Top image: Joblist founders (from left) Brittany Earl, Gerard Molloy and Taylor Abernethy.
It’s Saturday. You’ve just spent a lonngggggggggggg week busting your butt at the office, saving the company – and the universe as we know it – for the umpteenth millionth time.
But guess what? Your house needs vacuuming. Your gutters need cleaning. That giant Jenga set needs to be built. The dry cleaning has to be picked up. The lawn must be mowed. The leaves should be raked. And on. And on. And on. And on. Ad infinitum. Is the secret of “life admin,” that it never, ever ends?
Now let’s examine the proverbial other side of the coin. It’s the weekend. You’re in need of something to do – or, to be more precise, are hoping to make a bit of extra cash. But Uber’s not for you, and you’d rather not turn your flat into an Airbnb. No-one wants to wake up to find four strangers doing… well, what four strangers sometimes do when on holiday. Enough said.
The folks behind Joblist are keenly aware of these issues. And surprise, surprise: they’ve come up with a tech solution that’s a win for everyone.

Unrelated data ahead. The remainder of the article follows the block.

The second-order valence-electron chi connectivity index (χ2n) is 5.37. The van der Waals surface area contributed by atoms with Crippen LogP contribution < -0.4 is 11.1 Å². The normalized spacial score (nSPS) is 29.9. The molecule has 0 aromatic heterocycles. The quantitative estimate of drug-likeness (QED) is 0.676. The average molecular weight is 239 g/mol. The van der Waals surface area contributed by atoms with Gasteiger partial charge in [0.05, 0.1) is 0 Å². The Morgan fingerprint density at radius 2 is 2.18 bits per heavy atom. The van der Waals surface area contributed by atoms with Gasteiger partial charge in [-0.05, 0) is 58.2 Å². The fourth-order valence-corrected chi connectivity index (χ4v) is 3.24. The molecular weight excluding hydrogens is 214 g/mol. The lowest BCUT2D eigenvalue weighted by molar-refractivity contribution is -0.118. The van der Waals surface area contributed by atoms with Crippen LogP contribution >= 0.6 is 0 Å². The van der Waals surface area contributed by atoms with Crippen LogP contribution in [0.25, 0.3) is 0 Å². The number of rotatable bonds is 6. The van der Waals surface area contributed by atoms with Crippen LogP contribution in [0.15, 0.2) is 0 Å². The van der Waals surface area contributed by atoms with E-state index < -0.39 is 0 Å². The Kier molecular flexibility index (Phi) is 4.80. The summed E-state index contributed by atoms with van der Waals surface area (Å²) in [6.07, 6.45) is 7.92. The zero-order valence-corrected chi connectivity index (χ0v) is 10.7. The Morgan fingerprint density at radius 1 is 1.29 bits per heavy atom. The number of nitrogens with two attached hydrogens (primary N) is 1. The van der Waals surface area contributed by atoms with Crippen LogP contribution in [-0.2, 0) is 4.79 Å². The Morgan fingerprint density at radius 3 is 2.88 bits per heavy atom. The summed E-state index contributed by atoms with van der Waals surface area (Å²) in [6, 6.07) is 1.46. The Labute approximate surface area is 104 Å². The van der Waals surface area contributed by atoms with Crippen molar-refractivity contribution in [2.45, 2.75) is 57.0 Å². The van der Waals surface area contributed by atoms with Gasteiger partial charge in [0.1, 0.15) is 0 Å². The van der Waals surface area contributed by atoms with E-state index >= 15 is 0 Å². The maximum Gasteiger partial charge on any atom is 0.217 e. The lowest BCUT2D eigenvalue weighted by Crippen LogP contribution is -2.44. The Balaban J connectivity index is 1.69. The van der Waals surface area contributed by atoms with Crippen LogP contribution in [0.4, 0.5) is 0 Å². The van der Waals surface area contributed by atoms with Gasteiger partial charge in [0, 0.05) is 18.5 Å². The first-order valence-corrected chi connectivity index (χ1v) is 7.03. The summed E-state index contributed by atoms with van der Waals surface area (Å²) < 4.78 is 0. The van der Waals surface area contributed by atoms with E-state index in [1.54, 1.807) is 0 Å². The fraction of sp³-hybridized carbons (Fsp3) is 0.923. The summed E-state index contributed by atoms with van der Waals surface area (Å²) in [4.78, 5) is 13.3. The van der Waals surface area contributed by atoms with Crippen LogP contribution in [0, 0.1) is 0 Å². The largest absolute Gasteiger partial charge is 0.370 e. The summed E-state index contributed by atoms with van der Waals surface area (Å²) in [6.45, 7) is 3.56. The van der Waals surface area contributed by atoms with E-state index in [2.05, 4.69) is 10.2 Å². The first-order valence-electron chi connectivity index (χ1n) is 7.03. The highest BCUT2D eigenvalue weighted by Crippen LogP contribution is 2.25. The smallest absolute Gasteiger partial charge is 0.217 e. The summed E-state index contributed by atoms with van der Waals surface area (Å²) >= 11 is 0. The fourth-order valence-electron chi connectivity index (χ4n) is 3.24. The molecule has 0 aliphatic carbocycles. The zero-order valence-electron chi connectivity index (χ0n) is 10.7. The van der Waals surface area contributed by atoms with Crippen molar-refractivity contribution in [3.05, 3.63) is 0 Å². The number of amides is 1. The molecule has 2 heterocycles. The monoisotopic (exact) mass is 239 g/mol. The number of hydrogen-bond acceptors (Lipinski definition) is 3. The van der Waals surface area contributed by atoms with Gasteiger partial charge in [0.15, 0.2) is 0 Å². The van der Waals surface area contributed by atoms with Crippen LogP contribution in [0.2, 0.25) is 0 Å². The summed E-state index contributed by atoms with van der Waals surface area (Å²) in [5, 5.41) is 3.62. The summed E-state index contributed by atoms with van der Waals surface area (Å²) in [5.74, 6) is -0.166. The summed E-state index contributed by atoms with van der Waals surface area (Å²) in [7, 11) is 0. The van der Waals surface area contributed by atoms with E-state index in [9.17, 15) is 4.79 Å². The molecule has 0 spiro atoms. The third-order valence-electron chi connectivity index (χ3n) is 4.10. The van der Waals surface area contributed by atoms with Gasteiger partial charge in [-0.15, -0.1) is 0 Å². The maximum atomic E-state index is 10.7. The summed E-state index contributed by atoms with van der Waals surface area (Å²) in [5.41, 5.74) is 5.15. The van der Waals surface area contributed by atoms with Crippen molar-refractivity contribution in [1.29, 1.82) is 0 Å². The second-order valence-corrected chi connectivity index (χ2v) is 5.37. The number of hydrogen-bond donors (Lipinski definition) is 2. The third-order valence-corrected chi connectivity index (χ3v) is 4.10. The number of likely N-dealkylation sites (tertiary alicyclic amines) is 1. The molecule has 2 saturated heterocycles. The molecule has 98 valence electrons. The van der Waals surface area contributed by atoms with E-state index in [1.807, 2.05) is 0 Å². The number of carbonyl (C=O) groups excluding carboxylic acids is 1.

In brief, Joblist is a new website and app that allows someone to get someone to help with anything at all. Think somebody to clean the gutters, mow the lawns, bake a cake, assemble furniture… and yes, even assemble a giant Jenga set.
In fact, the giant Jenga set assembly position was “filled” in just three minutes, according to Joblist founder Brittany Earl. “It’s basically any life admin you need help with,” she says. “Someone even listed going for a ride in a Tesla. There’s been a large number of cakes made.”
In beta testing for the past month-and-a-half, more than 100 jobs have been posted so far. According to Earl, the way Joblist works is pretty easy to follow: someone posts something they would like done, list a price, and people “apply” to do it (and those people applying can be anyone). The person who posted the advert then picks someone to “hire.” Joblist then gets 15 percent of the listed price.
“People are busier than they’ve ever been,” explains Earl. “You spend all week working, then you spend all weekend on life admin.”
Such a platform helps “self-regulate” the market, according to Earl. In the US, TaskRabbit has achieved success with a similar model, though here in Aotearoa, Pocketjobs (which Idealog covered back in 2012) no longer appears to be active.
Earl believes there’s a need for Joblist – and has been encouraged by the positive response thus far. She says radio and print advertisements will be rolled out soon, and the full version of the website and app will also soon be unveiled. “The power of positive thinking goes a long way,” she says.
Not to mention the power of being able to finally get on top of life – or get paid to get on top of it for someone else.
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